This is the third of a 5 part series on what you can do outside the gym to maximize your progress and overall health. In part 3, we’ll look at doing daily joint mobility exercises. This is not a new concept, but it seems to be finally gaining popularity. In spite of that, it’s still not on the radar for many fitness enthusiasts.
This may actually be the most important thing you can do for a healthy, functional, and long life. It will likely contribute far more to your daily well-being than any conditioning or strength work will. Those with good strength and/or endurance usually still stiffen up and have painful joints as they age, just like the sedentary. This isn’t a inevitable part of aging, it’s just inevitable if you do nothing to combat it. The problem is, almost no one actually takes action, or is aware they can and should.
Some form of stretching or Yoga is what most do as an effort to retain mobility. However, since there is little or no actual movement, it does little if anything to maintain joint function or quality of movement. Joint mobility exercise requires no equipment, very little time, and has many benefits. It reduces the resting tension in the muscles, teaches the nervous system to use and control new ranges, can develop useable mobility, lubricates the joints, strengthens tendons and ligaments, breaks up calcium deposits that can become bone spurs, and even moves lymphatic fluid thru the body. It will speed your recovery between workouts, as they can break up adhesions and may reduce soreness in the muscles. You can also use your morning session as a sort of self assessment, noting any areas that seem more sore or stiffer than normal.
Historically, nearly every culture has forms of dance that would have achieved some of these benefits. Later, targeted methods of joint mobility were developed in Russia, where they were referred to as “Articular Gymnastics”. I personally began to practice joint mobility exercise in about 2003, and it has been a part of my physical practice ever since. I have studied several different systems over the years, and each of them have slightly different takes on how they are best done.
What are these exercises? In a nutshell, they are just standing, unloaded joint circles done with a specific intent. It’s best to do these not long after waking, as some of the increased range of motion will stay with you thru the whole day. If you wait until evening to do them, you only get a few hours of better movement! This routine is also great to do as part of your warmup, or it can be done as an evening chill-out/recovery session.
These are easier seen on video, so to see how to perform a quick 3-4 minute joint mobility session, see the video. To conclude, this is a short version you can do as an introduction. There are benefits to longer sessions, or sessions with more (or less) complex movements, or done with different intents. If you wish to learn more, you can always reach out to me.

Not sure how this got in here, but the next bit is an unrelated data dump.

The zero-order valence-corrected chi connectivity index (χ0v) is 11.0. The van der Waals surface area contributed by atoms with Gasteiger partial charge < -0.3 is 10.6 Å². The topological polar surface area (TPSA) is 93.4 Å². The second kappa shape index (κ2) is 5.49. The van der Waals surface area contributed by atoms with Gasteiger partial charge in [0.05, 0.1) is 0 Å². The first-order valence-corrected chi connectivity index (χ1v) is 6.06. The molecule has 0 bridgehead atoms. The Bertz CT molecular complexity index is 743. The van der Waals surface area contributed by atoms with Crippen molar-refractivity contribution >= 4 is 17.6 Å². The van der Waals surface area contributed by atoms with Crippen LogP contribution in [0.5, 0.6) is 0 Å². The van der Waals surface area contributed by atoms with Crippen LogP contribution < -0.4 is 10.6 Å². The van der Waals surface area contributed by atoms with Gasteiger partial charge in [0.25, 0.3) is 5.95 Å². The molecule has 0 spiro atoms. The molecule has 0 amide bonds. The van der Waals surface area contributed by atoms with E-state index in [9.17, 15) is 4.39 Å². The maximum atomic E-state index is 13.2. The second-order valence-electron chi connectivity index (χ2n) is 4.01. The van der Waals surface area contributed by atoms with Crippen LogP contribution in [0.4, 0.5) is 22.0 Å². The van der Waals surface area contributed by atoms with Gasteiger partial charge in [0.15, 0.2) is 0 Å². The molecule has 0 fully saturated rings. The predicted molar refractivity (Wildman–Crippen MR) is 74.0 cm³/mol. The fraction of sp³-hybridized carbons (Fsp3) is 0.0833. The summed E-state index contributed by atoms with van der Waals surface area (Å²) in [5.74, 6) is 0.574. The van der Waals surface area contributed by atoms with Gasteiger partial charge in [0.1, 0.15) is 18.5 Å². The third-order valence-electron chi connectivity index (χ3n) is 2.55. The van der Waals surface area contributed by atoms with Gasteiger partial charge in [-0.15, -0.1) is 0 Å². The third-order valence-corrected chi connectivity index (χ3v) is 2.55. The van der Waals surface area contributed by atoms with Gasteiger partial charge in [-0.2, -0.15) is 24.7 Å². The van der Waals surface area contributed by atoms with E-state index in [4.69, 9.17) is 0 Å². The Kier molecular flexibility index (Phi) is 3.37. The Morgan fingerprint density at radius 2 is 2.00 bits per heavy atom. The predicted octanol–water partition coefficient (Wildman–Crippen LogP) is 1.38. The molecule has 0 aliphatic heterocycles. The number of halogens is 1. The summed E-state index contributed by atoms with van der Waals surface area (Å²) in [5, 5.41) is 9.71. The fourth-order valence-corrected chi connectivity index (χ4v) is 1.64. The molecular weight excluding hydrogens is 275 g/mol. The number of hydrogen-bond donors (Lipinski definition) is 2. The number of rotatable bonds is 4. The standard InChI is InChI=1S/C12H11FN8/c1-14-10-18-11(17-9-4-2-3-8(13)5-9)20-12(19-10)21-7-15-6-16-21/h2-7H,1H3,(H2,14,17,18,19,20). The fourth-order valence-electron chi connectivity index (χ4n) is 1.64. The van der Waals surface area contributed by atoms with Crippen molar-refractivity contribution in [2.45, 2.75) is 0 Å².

1) just one – do the program, every single day!
There are 2 videos. In one, I show details of each of the 8 different movements. (plus a very short bonus “flow”. Start there to make sure you are doing them correctly to get the most benefits. The second video is a follow-along you can do until you have the routine memorized. I do both sides and at real-time in this video.
A few notes: Always stand with good posture and weight balanced over both feet. Create some tension through your whole body and stay fixed except for the joint you are planning to move. 20-30% of maximal tension is enough for these. This both helps to reduce the movement to the intended joint and it increases the intensity of the signal to your central nervous system. With that said, don’t hold your breath or “scrunch” up your face!
Move slowly, with full control. Don’t go to 100% maximal range of motion, but where there is good tension. If there is pain, slow down and reduce the range of motion so that there is nothing more than light tension. This may take you far from end range, but that’s your starting place. Try to “shave” off just a little bit of tension with each rep. Use common sense, if there is a painful pinch or something that feels like an injury, don’t do that movement and go get it checked by a professional. Be smart.
1) Cat/Camel – on all 4s, cycle between extension & flexion. Don’t hold your breath. For most, try to extend your upper back and flex (round) your lower back.
2) Neck circles – keep your chin tucked in, imagine you are drawing a big circle with the tip of your chin. Teeth stay together.
3) Scapular circles (shoulder blade) – keep your arm straight and body still!
4) Shoulder Circles – reach long thru the arm. Think rotating the arm bone in it’s socket. Watch how the hand rolls a full 360 degrees thru the circle – thumb points behind at the top, then turns a full circle to again point behind when by your side.
5) Elbow circles – keep elbows in place & thumbs up, extend, flex, and rotate as much as able.
6) Rib circles – go slowly. Hips stay facing forward. Round, rotate to the side, extend (arch) backwards, rotate to opposite side, end rounded forward.
7) Hip circles – only hold something for balance if you need to – use this to also train your balance. Try not to lean to the side, stay standing tall as you do these.
8) Ankle circles – slow circles to start. Rotate only from the ankle; keep the knee out of it.